War of the Rebellion: Serial 074 Page 0278 THE ATLANTA CAMPAIGN. Chapter L.

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East Point, Ga., September 9, 1864.

SIR: The following report of the operations of this command is respectfully submitted:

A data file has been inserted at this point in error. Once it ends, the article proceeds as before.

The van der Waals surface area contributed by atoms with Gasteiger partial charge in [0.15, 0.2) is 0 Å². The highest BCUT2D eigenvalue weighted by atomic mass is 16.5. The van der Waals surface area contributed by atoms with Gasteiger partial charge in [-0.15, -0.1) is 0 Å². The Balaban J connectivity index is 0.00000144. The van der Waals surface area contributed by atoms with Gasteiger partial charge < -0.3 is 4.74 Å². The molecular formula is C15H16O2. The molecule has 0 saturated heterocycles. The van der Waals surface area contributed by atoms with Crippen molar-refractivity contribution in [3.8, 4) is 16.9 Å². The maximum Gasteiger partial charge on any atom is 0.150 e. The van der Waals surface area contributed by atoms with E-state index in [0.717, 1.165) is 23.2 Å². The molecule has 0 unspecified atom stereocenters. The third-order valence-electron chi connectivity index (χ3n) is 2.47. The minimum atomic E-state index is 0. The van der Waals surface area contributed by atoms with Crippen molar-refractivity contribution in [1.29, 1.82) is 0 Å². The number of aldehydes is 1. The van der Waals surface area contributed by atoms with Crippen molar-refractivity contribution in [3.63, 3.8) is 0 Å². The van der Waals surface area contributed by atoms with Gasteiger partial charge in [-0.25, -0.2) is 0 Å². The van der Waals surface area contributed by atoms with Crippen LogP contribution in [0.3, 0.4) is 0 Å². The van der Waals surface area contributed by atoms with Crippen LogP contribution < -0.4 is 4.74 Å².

The division left Scottsborough, Ala., on the 1st May, and reached Chattanooga, Tenn., on the 5th, and proceeded from thence, via Crawfish Springs and through Snake Creek Gap, to Resaca, Ga. On the morning of the 13th May, when near the Calhoun road, the command was formed in order of battle, the First Brigade, Colonel Reuben Williams, Twelfth Indiana Volunteers, on the left of the First Division, the Second Brigade, then Colonel Charles C. Walcutt, Forty-sixth Ohio (now General Walcutt), and the Third Brigade, Colonel John M. Oliver, Fifteenth Michigan Volunteers, in reserve, and in this order moved upon the enemy, meeting but little opposition until the open field on the left of the Resaca road was reached. Here the skirmishers, under Major Johnson, One hundredth Indiana Volunteers, were pushed rapidly forward, and drove the enemy into his works on the ridge west of Resaca. At this time Captain Griffiths, First Iowa Battery, placed two guns in position, and, under cover of the fire from these guns, the skirmishers were again advanced, and drove the enemy from his rifle-pits on the road, when a portion of the troops of the First Division moved forward and took possession. Colonel Williams was now advanced across the open ground in his immediate front, and encountered the enemy in force upon a wooded ridge, protected by a dense undergrowth, and, after a fierce conflict of more than an hour, drove them into their works, where he continued to engage them until his ammunition was exhausted, when he was relieved by the Second Brigade. After the enemy had taken shelter behind his earth-works, two batteries were placed in position and engaged them throughout the day, entirely disabling two rifle guns, which the enemy left on the field. Later in the day the First Brigade was sent to the right of the road as a support to the Second Division, and on the following morning the Second Brigade was moved forward, and took position in rear of the First Division, the Third Brigade continuing to confront the enemy until relieved by a portion of the Twentieth Army Corps. My command did not again actually engage the enemy at this point. The officers and soldiers of each brigade acquitted themselves in a manner highly gratifying. My loss in killed and wounded were about 150, chiefly from the First Brigade. Official lists have been furnished. May 16, the division moved forward, by way of Kingston and Van Wert, arriving at Dallas on the 26th. Soon after passing through the town, the Second Division, then in advance, encountered the enemy's outposts, and, rapidly driving them back, took position in front of his main line. This division was placed in position on the right, the First Brigade forming at nearly a right angle with the road, and being the extreme right of the Army of the Tennessee. On the 27th May the enemy attacked this command, directing the assault chiefly against the Second Brigade, with the evident purpose of dislodging them from their position resting on the crest of the ridge and crossing the Villa Rica road. The attack was made with much energy and persisted in for an hour, when it was abandoned, and the enemy retired, leaving his dead and wounded and 30 prisoners. During